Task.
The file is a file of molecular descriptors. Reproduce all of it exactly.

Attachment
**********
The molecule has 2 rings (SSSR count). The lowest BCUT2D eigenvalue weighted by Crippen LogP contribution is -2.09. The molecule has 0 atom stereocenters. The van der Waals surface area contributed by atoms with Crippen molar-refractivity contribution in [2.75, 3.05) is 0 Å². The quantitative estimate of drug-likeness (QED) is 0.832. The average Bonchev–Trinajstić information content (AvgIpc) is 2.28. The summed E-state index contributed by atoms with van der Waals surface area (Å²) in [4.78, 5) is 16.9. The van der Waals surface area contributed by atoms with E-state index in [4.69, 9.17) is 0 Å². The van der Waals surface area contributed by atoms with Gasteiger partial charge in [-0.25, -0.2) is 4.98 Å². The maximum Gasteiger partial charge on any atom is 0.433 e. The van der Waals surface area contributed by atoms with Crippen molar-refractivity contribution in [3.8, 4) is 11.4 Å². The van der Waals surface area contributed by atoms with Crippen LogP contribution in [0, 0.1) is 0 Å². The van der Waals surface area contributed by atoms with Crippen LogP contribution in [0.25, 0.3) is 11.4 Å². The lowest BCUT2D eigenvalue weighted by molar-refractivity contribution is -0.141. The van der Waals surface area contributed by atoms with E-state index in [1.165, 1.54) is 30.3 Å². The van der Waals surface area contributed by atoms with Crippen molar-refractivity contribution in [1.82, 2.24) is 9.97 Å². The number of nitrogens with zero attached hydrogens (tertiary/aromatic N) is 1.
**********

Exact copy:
The molecule has 2 rings (SSSR count). The lowest BCUT2D eigenvalue weighted by Crippen LogP contribution is -2.09. The molecule has 0 atom stereocenters. The van der Waals surface area contributed by atoms with Crippen molar-refractivity contribution in [2.75, 3.05) is 0 Å². The quantitative estimate of drug-likeness (QED) is 0.832. The average Bonchev–Trinajstić information content (AvgIpc) is 2.28. The summed E-state index contributed by atoms with van der Waals surface area (Å²) in [4.78, 5) is 16.9. The van der Waals surface area contributed by atoms with E-state index in [4.69, 9.17) is 0 Å². The van der Waals surface area contributed by atoms with Gasteiger partial charge in [-0.25, -0.2) is 4.98 Å². The maximum Gasteiger partial charge on any atom is 0.433 e. The van der Waals surface area contributed by atoms with Crippen molar-refractivity contribution in [3.8, 4) is 11.4 Å². The van der Waals surface area contributed by atoms with Crippen LogP contribution in [0, 0.1) is 0 Å². The van der Waals surface area contributed by atoms with Crippen LogP contribution in [0.25, 0.3) is 11.4 Å². The lowest BCUT2D eigenvalue weighted by molar-refractivity contribution is -0.141. The van der Waals surface area contributed by atoms with E-state index in [1.165, 1.54) is 30.3 Å². The van der Waals surface area contributed by atoms with Crippen molar-refractivity contribution in [1.82, 2.24) is 9.97 Å². The number of nitrogens with zero attached hydrogens (tertiary/aromatic N) is 1.